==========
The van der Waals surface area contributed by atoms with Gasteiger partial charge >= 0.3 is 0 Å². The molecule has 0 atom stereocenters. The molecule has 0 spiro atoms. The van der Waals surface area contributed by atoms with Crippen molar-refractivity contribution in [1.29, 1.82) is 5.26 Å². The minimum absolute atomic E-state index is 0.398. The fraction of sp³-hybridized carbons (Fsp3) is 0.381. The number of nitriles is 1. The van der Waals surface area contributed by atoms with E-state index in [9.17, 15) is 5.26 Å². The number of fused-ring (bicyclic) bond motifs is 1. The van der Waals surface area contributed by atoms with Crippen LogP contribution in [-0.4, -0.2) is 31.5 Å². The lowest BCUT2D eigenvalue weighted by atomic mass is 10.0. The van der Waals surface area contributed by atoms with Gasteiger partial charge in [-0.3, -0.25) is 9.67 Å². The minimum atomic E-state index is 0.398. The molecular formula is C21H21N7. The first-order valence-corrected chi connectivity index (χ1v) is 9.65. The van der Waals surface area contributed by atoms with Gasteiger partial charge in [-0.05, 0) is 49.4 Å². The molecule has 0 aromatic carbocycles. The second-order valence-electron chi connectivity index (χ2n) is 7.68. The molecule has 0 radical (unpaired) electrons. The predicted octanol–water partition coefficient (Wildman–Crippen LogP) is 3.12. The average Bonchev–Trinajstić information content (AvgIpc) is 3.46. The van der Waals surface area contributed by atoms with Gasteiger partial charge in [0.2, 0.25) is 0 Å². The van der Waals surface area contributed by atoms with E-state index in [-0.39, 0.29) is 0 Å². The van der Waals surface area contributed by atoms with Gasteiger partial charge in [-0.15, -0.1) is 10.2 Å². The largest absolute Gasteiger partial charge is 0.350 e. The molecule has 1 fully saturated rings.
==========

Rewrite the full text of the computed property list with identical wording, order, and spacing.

The van der Waals surface area contributed by atoms with Gasteiger partial charge >= 0.3 is 0 Å². The molecule has 0 atom stereocenters. The molecule has 0 spiro atoms. The van der Waals surface area contributed by atoms with Crippen molar-refractivity contribution in [1.29, 1.82) is 5.26 Å². The minimum absolute atomic E-state index is 0.398. The fraction of sp³-hybridized carbons (Fsp3) is 0.381. The number of nitriles is 1. The van der Waals surface area contributed by atoms with E-state index in [9.17, 15) is 5.26 Å². The number of fused-ring (bicyclic) bond motifs is 1. The van der Waals surface area contributed by atoms with Crippen LogP contribution in [-0.4, -0.2) is 31.5 Å². The lowest BCUT2D eigenvalue weighted by atomic mass is 10.0. The van der Waals surface area contributed by atoms with Gasteiger partial charge in [-0.3, -0.25) is 9.67 Å². The minimum atomic E-state index is 0.398. The molecular formula is C21H21N7. The first-order valence-corrected chi connectivity index (χ1v) is 9.65. The van der Waals surface area contributed by atoms with Gasteiger partial charge in [-0.05, 0) is 49.4 Å². The molecule has 0 aromatic carbocycles. The second-order valence-electron chi connectivity index (χ2n) is 7.68. The molecule has 0 radical (unpaired) electrons. The predicted octanol–water partition coefficient (Wildman–Crippen LogP) is 3.12. The average Bonchev–Trinajstić information content (AvgIpc) is 3.46. The van der Waals surface area contributed by atoms with Gasteiger partial charge in [0.2, 0.25) is 0 Å². The van der Waals surface area contributed by atoms with E-state index in [-0.39, 0.29) is 0 Å². The van der Waals surface area contributed by atoms with Gasteiger partial charge in [-0.15, -0.1) is 10.2 Å². The largest absolute Gasteiger partial charge is 0.350 e. The molecule has 1 fully saturated rings.